Insect Communities in Restored and Reference Tidal Salt Marshes

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Recovery of species richness, species composition, and biogeochemistry in restored wetlands often fails to reach levels of reference wetlands. While the effects of restoration on plant and non-insect macroinvertebrate communities are relatively well-studied, much less is known about the impacts of wetland restoration on insect communities. The aim of this research was to determine if observed differences in biological structure between one reference and two restored J. roemerianus-dominated marshes extends to insect communities within these ecosystems. Sampling methods included pan trapping, line transect netting, floral observations, floral clippings, and light trapping. All insect taxa and functional groups were identified monthly from April – October 2021 and analyzed for taxa richness, abundance, and H′ diversity. Floral density and herbivory scars on Juncus shoots were also measured during flowering and peak growing season, respectively. Results indicate that reference marshes supported a more diverse insect community than restored marshes, although insect abundance and taxa richness were similar among sites. Additionally, temporal patterns in the relative abundances of insect taxa and functional feeding groups differed among marshes, and likely reflected differences in habitat surroundings among sites. By researching structural differences in insect communities between reference and restored marshes, we can further understand the community composition of an understudied group of organisms, potentially improve restoration strategies, and support the health of both wetlands and the insects that inhabit them.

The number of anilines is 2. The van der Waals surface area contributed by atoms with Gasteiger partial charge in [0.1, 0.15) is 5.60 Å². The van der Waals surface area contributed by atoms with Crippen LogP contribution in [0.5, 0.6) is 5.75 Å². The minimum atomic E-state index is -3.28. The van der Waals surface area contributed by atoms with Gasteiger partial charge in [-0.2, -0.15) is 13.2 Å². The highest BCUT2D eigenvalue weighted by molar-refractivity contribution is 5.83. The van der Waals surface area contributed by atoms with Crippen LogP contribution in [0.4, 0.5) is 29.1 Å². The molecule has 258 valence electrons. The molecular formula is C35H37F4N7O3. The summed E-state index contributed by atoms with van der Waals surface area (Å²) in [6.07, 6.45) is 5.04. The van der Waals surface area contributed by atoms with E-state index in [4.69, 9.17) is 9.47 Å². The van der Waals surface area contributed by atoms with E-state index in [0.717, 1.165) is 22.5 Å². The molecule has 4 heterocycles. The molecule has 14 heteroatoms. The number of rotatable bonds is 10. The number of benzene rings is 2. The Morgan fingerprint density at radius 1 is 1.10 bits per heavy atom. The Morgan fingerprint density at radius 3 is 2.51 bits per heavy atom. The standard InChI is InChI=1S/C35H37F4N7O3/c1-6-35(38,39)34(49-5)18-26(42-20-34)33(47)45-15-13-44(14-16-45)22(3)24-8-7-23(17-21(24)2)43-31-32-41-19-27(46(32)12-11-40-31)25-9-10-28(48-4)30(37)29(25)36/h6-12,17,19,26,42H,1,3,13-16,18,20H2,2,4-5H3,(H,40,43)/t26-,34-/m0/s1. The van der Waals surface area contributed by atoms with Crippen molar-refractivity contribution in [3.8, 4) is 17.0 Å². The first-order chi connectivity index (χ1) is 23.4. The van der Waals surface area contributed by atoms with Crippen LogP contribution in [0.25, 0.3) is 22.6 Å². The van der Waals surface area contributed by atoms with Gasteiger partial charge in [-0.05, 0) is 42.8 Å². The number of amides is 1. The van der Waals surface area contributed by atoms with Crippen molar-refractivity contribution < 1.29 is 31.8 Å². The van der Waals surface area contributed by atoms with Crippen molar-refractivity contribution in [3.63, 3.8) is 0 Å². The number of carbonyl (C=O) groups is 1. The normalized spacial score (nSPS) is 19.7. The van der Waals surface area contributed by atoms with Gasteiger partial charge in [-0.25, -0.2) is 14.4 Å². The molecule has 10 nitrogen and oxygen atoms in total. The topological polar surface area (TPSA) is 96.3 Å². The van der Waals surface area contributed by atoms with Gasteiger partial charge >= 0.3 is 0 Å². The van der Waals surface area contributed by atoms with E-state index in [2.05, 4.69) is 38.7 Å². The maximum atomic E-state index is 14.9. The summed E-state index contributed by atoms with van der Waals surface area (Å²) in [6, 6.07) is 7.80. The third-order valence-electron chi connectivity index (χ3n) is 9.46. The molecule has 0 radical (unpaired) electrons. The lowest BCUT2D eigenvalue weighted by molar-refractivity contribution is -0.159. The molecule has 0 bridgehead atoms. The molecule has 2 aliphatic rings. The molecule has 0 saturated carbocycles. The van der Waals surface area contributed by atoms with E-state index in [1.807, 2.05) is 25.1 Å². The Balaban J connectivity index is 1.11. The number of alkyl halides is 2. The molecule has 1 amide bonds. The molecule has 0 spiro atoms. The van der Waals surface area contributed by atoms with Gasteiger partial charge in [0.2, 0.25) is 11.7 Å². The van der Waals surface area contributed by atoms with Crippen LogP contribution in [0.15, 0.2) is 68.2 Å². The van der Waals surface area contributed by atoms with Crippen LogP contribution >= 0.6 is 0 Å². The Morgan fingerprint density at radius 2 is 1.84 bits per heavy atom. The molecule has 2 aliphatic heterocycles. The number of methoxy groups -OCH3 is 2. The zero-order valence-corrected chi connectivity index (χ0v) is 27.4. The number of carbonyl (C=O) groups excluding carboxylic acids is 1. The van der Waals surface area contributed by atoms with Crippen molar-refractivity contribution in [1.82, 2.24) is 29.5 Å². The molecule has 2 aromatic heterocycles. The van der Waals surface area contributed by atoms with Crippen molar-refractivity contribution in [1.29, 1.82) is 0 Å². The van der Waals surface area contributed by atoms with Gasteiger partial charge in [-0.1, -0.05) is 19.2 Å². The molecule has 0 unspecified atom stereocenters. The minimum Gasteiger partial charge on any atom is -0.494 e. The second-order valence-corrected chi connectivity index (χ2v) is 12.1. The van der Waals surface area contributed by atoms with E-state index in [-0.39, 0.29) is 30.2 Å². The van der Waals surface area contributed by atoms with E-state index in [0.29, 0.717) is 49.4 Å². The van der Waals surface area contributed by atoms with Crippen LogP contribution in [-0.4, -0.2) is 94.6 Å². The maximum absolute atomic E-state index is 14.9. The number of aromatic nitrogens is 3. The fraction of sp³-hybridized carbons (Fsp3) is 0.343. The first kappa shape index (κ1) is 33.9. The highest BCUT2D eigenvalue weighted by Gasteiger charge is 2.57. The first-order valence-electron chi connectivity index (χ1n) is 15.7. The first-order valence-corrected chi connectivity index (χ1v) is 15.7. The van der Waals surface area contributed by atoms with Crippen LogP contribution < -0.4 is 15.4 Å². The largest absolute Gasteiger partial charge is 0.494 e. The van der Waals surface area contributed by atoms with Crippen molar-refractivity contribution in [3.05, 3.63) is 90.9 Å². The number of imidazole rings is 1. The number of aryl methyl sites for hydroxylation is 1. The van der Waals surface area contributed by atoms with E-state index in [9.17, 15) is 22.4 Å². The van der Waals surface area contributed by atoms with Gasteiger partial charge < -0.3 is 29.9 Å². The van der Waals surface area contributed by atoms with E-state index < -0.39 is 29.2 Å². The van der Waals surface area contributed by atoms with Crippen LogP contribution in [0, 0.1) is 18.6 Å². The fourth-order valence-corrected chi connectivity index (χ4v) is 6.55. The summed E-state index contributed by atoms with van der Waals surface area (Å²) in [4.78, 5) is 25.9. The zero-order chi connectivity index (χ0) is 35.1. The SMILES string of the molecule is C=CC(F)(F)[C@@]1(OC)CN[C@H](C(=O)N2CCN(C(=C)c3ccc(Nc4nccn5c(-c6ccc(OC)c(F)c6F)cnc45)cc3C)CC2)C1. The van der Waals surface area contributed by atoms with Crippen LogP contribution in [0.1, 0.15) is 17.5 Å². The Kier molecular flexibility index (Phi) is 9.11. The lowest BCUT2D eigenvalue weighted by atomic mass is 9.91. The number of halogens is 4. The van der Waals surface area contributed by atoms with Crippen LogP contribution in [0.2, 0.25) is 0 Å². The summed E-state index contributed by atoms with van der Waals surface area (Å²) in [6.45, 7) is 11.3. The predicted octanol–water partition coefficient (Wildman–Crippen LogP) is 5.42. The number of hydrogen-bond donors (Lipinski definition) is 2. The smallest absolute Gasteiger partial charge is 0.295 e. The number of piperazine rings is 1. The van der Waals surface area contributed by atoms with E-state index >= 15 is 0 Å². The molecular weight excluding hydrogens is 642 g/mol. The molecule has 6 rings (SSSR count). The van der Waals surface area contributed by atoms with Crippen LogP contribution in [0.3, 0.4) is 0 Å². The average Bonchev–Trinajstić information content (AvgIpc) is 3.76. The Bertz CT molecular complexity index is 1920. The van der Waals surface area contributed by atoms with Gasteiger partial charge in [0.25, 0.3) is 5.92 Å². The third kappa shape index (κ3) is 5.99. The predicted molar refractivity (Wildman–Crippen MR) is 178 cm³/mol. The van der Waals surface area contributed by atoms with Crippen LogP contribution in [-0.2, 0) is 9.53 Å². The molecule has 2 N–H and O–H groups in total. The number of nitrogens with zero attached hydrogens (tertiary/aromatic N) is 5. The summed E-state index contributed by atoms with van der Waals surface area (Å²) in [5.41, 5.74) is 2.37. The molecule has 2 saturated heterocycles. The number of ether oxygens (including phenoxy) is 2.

Electronic Thesis or Dissertation
Restoration, Wetland ecology